I opened my eyes. Dim torch light illuminated my surroundings. I lay upon a cold, rough surface. Looking down, I saw it was cobblestone.
I shivered, realizing I had been stripped of my cloak. The torch, resting on it’s sconce, provided little to no warmth. As my eyes adjusted to the lighting, I noticed a dusty horse blanket rolled up in a corner of the cell. Taking it, I threw it over myself, trying not to think how dirty the blanket was.
My stomach growled, and my gaze slid to the bolted iron door, hoping whoever kept me in here would feed me soon. Feeling my strength being sapped by hunger, eventually I could no longer sit up.
I must have passed out, because suddenly, a guard loomed over me. In his hand was a bowl of gruel. Licking my lips in anticipation, the guard set the bowl down in front of me. Ravenous, I ate the gruel despite it’s bland taste. I nodded my thanks to the guard, who picked up the bowl and exited the cell. The iron door to the cell slammed shut with a bang.
An hour later, the same guard reappeared in the cell. This time, he carried something other than the bowl. Curious, I looked at the guard. Dropping the bundle he was carrying in front of me, he lifted the visor on the helmet concealing a familiar face.
“Seltian?” I coughed hoarsely, unable to believe my eyes.
“How did you….”
Seltian cut me off. “The Guild sent me. Posing as a guard actually wasn’t as difficult as you might think,” he said, grinning. “The Captain of the Guard apparently doesn’t know one guard from another.”
He lifted the cloth off of the bundle, revealing my bow; as well as my ebony sword and various other weapons.
“Who let you take my equipment?” I asked, raising an eyebrow.
“Well, no one exactly ‘let’ me take anything, but I took it all the same.” he replied with a laugh. “I’m sure they won’t mind… anymore.”
He went to the door, dragging in a pile of leather armor, as well as my cloak.
Thanking him, I quickly equipped my armor and weapons. “Let’s get going,” Seltian said. I nodded in agreement. Discarding the horse blanket, I walked through the door, Seltian following.
Suddenly, the sound of boots came from the entrance to the prison. Exchanging a horrified glance with Seltian, I dove behind a weapon rack to conceal myself.
Seltian stood beside me, straightening his posture as a guard walked towards him. “I’ve come to relieve you,” he grunted. An Orc, by the sound of him. Seltian hesitated.
“I don’t really have anything to do tonight, I could stay for a little while longer.” he said.
“My orders are to relieve you. Go, Now.” the Orc grunted firmly.
Too quick for the Orc to react, Seltian pulled out his longsword, slamming the pommel into the side of the Orc’s head. Sparks flew from the blade as it connected with the Orc’s skull.
The Orc’s eyes rolled up as he slid to the ground. “He should be out for a couple of hours,” Seltian said, electricity arcing up his arm. Stepping over him, I studied his face. “Quite a few hours, by the look of him.” I said.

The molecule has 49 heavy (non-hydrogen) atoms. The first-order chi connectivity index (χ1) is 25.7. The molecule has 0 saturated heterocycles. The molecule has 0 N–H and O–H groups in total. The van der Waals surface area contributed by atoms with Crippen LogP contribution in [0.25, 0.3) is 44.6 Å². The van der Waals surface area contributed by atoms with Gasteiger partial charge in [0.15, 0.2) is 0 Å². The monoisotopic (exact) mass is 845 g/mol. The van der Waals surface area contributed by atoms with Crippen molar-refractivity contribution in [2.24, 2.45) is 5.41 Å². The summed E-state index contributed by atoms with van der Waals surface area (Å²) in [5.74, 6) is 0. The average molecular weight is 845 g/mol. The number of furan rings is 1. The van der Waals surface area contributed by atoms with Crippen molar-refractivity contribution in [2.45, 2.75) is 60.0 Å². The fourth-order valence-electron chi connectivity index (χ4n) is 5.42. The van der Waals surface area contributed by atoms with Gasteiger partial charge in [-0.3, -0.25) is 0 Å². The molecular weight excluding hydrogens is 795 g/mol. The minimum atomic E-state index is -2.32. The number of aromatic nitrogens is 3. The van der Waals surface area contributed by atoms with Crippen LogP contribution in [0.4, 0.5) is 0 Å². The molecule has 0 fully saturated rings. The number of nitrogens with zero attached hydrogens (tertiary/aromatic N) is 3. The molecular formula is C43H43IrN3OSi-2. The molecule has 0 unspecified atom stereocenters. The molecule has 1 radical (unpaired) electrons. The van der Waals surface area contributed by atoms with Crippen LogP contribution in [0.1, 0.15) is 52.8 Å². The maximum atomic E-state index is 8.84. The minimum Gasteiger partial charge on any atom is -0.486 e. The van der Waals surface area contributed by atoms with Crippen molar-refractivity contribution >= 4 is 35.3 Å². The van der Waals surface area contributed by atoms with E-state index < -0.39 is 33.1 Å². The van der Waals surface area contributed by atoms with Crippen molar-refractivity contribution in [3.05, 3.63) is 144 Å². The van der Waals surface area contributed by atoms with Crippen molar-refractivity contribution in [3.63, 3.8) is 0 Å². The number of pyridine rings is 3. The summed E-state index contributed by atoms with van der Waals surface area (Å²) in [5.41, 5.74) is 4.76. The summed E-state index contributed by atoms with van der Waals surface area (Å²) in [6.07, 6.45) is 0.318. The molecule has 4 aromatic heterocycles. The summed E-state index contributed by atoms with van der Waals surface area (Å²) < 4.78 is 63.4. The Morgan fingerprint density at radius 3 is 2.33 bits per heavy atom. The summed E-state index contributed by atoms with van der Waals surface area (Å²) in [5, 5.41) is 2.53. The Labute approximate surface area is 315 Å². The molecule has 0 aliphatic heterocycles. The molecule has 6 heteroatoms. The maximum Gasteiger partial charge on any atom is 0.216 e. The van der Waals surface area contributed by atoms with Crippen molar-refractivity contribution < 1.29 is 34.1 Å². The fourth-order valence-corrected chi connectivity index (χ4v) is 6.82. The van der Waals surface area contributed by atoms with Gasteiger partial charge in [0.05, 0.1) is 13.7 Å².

Climbing the steps, I exited the prison. Above me, the sky was an indigo blue, as if the sun had just set. Stars dotted the sky, casting light upon the city below.
“What now?” I asked Seltian.
“Sylith told me, to tell you, that Cyrus is currently at Skaven, gods know why. You should be able to meet him there.” he said.
“Now, just the matter of getting out of the city.”
“I could get a horse at the stables near the main gate,” I said.
“The gate is heavily guarded,” Seltian warned. “It’ll be difficult to get past them without them recognizing you.”
“Even so, I won’t get far without a horse.” I said. “I’ll have to go through the gate.”
“Try to remain inconspicuous, then.” Seltian replied.
“I always do,” I said, raising the cowl of my cloak over my face. “Thanks.”
Seltian nodded, smiling. “Not a problem, my friend.” He walked away, headed for the northern part of the city.
Choosing the route to the gate with the least number of guards, I began to make my way through the streets of Wayrest. It was not a particularly busy night, with few citizens scattering the streets.
As I approached the stables, a horse nickered to me, tossing its head. I noticed it was already saddled. Entering the pen, I led the horse out of the stable.
Making sure no one was watching, I mounted the horse. As I rode to the gates, I heard a shout.
“Stop! Horse Thief!”
Suddenly, the area was alive with guards. Two guards began to chase me, swords drawn. I urged the horse into a gallop, racing ahead of the pursuing guards.
“Lower the gates!” came a voice behind me. Bow in hand, I watched a guardswoman approach a chain, presumably used to lower the portcullis. Immediately, I nocked an arrow. As the guard reached for the chain, an arrow embedded itself in her palm. Screaming in pain, she fell to one knee as blood streamed from her hand.
As I neared the gate, the woman outstretched her other hand to pull the chain. As she did so, I reached into my cloak and drew out a throwing knife. At the same time she pulled the chain, the knife embedded itself in the gear the chain wrapped itself around.
As the gear jammed for a few mere seconds, the horse sped past the gates. Its hooves churned the ground beneath it, sending a cloud of dust trailing behind. Guiding the horse off of the main road, I nocked another arrow in case I was being pursued.
As I turned around in the saddle, I saw the guards give up the chase. There was no way they could catch up to me on foot. Turning to the south, I began to make my way to Hammerfell.
The man knelt down, trying to read the invisible signs inscribed upon the sand. He tried to pick up the sand, but the tiny stones slipped between his fingers. His red cape billowed in the wind, revealing a shining chestplate. The man bore no helmet, his face wrapped in the shadows of his robes.
After studying the ground for a short while, he made out hoofprints imprinted on the sand. As the sun rose, the shadows were lifted from his face. He smiled. He was on the trail once more.